Posted by Jeff Scott on January 25, 2011
In preparation for our next EA Forum, I have been doing a lot of reflecting lately about the state of EA and what it means as we move forward into business architecture. And frankly, I don’t like what I am seeing – or more accurately, I don’t like what I am thinking. It seems to me that we are stuck in an outdated – and I will go out on a limb here and say not very successful – paradigm. So what is a paradigm? In this case I am referring to our thinking paradigm – the model in our brains that structures the way we think about EA. Our paradigms represent the “box,” as in thinking inside the box. When we are thinking outside the box, we are essentially trying to create a new paradigm – or thinking model. Paradigms are very powerful. That is why it is so difficult to think out of the box for any extended period of time. Here are the six elements that I see very consistently in the thought patterns of EAs:
Governance – Mechanisms to approve EA designs and enforce adherence to the reference architecture at the project level.
Principles – Decision filters that both EA development and application decisions flow through.
Current state – A snapshot of current issues and technology baseline (often in significant detail).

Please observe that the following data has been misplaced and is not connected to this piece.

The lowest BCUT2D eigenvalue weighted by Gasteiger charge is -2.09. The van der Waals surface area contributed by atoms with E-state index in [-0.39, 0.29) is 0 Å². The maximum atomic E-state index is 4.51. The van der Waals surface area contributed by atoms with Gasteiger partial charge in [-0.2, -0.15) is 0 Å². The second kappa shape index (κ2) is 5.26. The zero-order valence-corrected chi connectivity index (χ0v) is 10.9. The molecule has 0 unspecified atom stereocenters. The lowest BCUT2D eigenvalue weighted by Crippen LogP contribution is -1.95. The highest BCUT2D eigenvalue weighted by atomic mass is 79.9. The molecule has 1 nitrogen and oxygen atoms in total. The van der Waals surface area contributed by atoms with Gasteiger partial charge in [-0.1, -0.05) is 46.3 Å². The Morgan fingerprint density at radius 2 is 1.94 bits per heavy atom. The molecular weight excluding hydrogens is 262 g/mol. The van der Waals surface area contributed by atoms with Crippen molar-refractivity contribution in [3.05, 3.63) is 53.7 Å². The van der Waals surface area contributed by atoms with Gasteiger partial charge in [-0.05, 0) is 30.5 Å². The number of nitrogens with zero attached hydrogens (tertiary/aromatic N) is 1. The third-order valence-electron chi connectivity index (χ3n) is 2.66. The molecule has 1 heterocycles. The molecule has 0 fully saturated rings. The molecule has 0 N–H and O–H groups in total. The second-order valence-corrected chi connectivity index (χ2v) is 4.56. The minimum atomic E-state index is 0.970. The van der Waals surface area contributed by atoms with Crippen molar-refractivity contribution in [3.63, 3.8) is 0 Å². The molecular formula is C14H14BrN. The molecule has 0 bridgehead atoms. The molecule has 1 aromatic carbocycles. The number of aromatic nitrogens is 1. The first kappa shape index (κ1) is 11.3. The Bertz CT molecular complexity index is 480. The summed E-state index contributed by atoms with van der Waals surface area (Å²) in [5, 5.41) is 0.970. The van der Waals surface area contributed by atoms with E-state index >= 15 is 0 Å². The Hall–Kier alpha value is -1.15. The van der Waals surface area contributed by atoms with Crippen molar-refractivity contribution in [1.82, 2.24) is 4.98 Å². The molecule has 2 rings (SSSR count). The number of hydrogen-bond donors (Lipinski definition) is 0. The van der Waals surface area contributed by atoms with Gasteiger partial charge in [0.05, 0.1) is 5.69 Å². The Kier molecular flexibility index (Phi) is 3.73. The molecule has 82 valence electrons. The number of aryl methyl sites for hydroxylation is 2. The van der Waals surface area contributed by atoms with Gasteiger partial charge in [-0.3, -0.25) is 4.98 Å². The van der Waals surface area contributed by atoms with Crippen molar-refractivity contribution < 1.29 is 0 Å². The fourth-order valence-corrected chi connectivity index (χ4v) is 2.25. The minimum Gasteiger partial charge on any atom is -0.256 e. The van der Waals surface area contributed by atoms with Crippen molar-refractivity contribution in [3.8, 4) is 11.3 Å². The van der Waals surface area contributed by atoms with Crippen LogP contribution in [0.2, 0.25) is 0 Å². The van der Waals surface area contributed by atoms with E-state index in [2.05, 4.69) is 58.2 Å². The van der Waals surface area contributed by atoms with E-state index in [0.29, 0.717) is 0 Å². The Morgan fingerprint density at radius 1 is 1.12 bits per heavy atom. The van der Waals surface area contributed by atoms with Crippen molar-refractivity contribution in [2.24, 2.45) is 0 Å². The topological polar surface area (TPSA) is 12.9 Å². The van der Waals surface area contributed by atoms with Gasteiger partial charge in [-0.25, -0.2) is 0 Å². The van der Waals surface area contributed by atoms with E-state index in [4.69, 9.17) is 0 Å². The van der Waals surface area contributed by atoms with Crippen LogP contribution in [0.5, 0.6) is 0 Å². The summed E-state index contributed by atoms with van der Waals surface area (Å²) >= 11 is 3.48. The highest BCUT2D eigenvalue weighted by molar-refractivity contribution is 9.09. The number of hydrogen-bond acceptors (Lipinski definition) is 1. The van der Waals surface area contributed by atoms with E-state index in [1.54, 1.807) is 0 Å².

Reference architecture – The body of work describing EA’s intent, organized in a framework, expressed in strategy, standards, patterns, guidelines, etc.
Target state – An idealized future state viewpoint describing how the organization desires to change the current state based on the current understanding of technology and architecture.
Solutions architecture – Application of principle compliant reference architecture to current problems in order to move the EA closer to the target state viewpoint.
So what’s the problem? We seem to adhere to this model even though it is at best only moderately successful. For example, most EAs have established a governance process, but very few describe it as being impactful. Almost all EA teams have a set of principles, but almost none actually live by them – they are more like a set of good intentions. And who has actually attained a reasonable facsimile of their target state?
But what is really nagging at me is this: Is this the best paradigm for creating a business architecture that business types will appreciate and engage with? Somehow I don’t think so. Now seems like the right time to step out of our boxes and think differently.
Search Forrester's Blogs
Free Upcoming Webinar
Avoiding The Top Three Customer Experience Risks »
- Alan Weintraub (5)
- Alex Cullen (40)
- Brian Hopkins (34)
- Charlie Dai (16)
- Cheryl McKinnon (6)
- Clay Richardson (40)
- Craig Le Clair (53)
- Derek Miers (24)
- Ellen Carney (1)
- Gene Leganza (22)
- Gordon Barnett (3)
- Henry Peyret (9)
- James Staten (3)
- Leslie Owens (10)
- Michele Goetz (38)
- Sharyn Leaver (3)
- Skip Snow (2)